One naturally asks whether we can be sure that the letters attributed to Paul are in fact his. A partial answer is that a forger would run into difficulty. If he wrote a letter, say, to the church at Corinth during Paul's lifetime, and signed Paul's name, the Corinthians would naturally mention it the next time they sent a message to Paul, and Paul would naturally reply: "What are you talking about? I never wrote anything like that!" If a letter supposedly to Corinth were circulated after Paul's death, sooner or later a copy would reach Corinth, and the members of the church there would ask, "If Paul wrote this letter and sent it to us while he lived, how does it happen that no one here has ever heard of it?" Thus, it would be difficult to obtain credence for a forged letter to a congregation. This argument does not apply to a letter to an individual (such as Timothy or Titus). Moreover, it arguably does not apply to the Letter to the Ephesians. Although some ancient copies of this letter begin:
Paul, an apostle of Christ Jesus by the will of God, to the saints who are [at Ephesus and] faithful in Christ Jesus:
other ancient copies read simply "also" instead of the bracketed words. Thus, it is widely supposed that the letter was written as a general form letter to many churches, with the name of the church to be filled in in each particular copy. This view is supported by the fact that the letter contains no personal greetings and makes no references to the past history of the congregation addressed. Now, a forger might write such a form letter, circulate it after Paul's death, and escape detection, since no particular congregation could say, "Since we did not hear of this letter before, Paul could not have written it." And accordingly, we find that it is precisely Ephesians and the Pastorals (the letters to Timothy and Titus) that are questioned by some scholars who acknowledge Paul's authorship of all the other letters claiming to be by him. (I am not counting the letter to the Hebrews, which is not signed.)
Our other source of information is the Book of Acts, where Paul (at first called Saul) appears in 7:58-8:1; 9:1-30; 11:25-30; 12:25-28:31. Here we read how Paul at first opposed and persecuted the Church, how he had a vision of Christ and was converted, and devoted the rest of his life to spreading the Gospel of Christ.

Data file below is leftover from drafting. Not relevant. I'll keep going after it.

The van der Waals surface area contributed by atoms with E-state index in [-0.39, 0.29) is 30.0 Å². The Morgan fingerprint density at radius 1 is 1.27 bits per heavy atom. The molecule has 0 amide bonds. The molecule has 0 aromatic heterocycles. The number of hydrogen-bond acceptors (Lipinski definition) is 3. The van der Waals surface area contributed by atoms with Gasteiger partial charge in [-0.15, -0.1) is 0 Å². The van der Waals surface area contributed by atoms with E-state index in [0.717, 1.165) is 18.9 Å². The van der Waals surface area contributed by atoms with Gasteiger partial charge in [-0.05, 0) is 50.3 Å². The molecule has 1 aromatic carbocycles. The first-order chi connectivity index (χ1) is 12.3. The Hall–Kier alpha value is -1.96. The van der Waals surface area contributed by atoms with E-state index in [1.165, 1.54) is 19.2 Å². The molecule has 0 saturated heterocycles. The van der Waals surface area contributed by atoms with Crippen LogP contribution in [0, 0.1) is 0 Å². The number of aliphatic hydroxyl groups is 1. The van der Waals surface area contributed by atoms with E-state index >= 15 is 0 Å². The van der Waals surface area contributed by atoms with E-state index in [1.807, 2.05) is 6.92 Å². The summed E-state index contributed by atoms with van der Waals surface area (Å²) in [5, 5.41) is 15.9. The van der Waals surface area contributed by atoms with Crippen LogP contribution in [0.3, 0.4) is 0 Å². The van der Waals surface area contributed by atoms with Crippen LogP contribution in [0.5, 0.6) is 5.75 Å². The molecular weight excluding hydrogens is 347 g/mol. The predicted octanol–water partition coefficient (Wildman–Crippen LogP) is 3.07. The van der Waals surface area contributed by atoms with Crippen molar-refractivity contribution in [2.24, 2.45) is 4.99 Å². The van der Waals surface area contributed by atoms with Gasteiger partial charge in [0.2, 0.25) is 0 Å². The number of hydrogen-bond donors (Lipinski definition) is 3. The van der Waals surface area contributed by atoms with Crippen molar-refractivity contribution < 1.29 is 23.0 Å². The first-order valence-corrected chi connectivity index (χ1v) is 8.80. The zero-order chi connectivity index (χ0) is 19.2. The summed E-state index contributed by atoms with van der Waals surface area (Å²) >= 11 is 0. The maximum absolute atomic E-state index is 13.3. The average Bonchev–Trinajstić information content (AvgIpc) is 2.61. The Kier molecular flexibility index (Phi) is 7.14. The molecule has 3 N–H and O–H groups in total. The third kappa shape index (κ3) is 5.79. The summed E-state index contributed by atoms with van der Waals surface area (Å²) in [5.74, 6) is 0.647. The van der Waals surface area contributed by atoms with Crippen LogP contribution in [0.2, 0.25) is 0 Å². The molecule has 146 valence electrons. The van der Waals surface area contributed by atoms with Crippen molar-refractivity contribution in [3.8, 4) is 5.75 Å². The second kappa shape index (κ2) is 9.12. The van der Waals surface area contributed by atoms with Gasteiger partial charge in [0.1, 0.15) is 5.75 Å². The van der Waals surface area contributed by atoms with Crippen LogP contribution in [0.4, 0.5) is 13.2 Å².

Portions of this account include statements like "we then crossed over to Troas," which are taken to mean that Luke was a companion of Paul for part of Paul's journeys. Since these accounts, particularly those of the shipwreck on Paul's last voyage, show every sign of being accurate eyewitness accounts (see the book The Voyage and Shipwreck of Saint Paul, by James Smith of Jordan Hill, FRS) and since a comparison of the style of various portions of the Book of Acts makes it highly improbable that it is a scissors-and-paste job, with portions of one man's work inserted into a story by someone else, many scholars consider the claim that Acts was written by a companion of Paul to be well established.
On the other hand, it is not always clear how the chronology of Luke's account of the life of Paul is to be fitted with the autobiographical snippets we find in Paul's own writings, and for this reason some scholars dispute the genuineness of the Book of Acts.
For an old but still worth-while introduction to the subject, and a defense of the conservative position, I refer the reader to A Historical Introduction to the New Testament (the title varies a bit from one edition to another) by George Salmon, FRS.
written by James Kiefer
[note: an FRS is a Fellow of the Royal Society]
O God, who by the preaching of your apostle Paul have caused the light of the Gospel to shine throughout the world: Grant, we pray, that we, having his wonderful conversion in remembrance, may show ourselves thankful to you by following his holy teaching; through Jesus Christ our Lord, who lives and reigns with you, in the unity of the Holy Spirit, one God, now and for ever. Amen.